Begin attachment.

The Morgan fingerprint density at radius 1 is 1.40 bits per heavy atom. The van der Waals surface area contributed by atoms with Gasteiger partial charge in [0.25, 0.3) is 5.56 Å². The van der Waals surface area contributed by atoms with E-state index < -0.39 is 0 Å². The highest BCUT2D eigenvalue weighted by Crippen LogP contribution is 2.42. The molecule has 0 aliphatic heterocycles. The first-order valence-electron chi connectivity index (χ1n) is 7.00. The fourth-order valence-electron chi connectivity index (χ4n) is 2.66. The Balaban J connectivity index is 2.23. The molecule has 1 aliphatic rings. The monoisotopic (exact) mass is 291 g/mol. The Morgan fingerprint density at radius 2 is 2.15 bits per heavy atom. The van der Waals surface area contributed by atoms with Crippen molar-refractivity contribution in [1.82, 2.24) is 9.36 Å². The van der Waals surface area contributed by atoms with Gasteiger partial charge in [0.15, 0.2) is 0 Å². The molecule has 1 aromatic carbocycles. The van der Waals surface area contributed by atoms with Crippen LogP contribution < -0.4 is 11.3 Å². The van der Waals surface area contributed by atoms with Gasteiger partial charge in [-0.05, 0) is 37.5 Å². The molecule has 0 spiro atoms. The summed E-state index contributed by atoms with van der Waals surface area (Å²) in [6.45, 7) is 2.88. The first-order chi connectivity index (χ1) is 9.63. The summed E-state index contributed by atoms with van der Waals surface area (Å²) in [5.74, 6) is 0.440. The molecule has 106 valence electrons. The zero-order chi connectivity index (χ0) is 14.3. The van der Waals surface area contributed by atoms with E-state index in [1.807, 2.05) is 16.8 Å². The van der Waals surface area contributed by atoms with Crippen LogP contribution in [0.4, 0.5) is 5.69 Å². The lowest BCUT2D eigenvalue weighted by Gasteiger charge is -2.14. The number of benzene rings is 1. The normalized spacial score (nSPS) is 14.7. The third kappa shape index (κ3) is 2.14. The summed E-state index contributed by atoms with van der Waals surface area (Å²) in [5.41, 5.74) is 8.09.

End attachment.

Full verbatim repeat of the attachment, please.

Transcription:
The Morgan fingerprint density at radius 1 is 1.40 bits per heavy atom. The van der Waals surface area contributed by atoms with Gasteiger partial charge in [0.25, 0.3) is 5.56 Å². The van der Waals surface area contributed by atoms with E-state index < -0.39 is 0 Å². The highest BCUT2D eigenvalue weighted by Crippen LogP contribution is 2.42. The molecule has 0 aliphatic heterocycles. The first-order valence-electron chi connectivity index (χ1n) is 7.00. The fourth-order valence-electron chi connectivity index (χ4n) is 2.66. The Balaban J connectivity index is 2.23. The molecule has 1 aliphatic rings. The monoisotopic (exact) mass is 291 g/mol. The Morgan fingerprint density at radius 2 is 2.15 bits per heavy atom. The van der Waals surface area contributed by atoms with Crippen molar-refractivity contribution in [1.82, 2.24) is 9.36 Å². The van der Waals surface area contributed by atoms with Gasteiger partial charge in [0.15, 0.2) is 0 Å². The molecule has 1 aromatic carbocycles. The van der Waals surface area contributed by atoms with Crippen LogP contribution < -0.4 is 11.3 Å². The van der Waals surface area contributed by atoms with Gasteiger partial charge in [-0.05, 0) is 37.5 Å². The molecule has 0 spiro atoms. The summed E-state index contributed by atoms with van der Waals surface area (Å²) in [6.45, 7) is 2.88. The first-order chi connectivity index (χ1) is 9.63. The summed E-state index contributed by atoms with van der Waals surface area (Å²) in [5.74, 6) is 0.440. The molecule has 106 valence electrons. The zero-order chi connectivity index (χ0) is 14.3. The van der Waals surface area contributed by atoms with E-state index in [1.807, 2.05) is 16.8 Å². The van der Waals surface area contributed by atoms with Crippen LogP contribution in [0.4, 0.5) is 5.69 Å². The lowest BCUT2D eigenvalue weighted by Gasteiger charge is -2.14. The number of benzene rings is 1. The normalized spacial score (nSPS) is 14.7. The third kappa shape index (κ3) is 2.14. The summed E-state index contributed by atoms with van der Waals surface area (Å²) in [5.41, 5.74) is 8.09.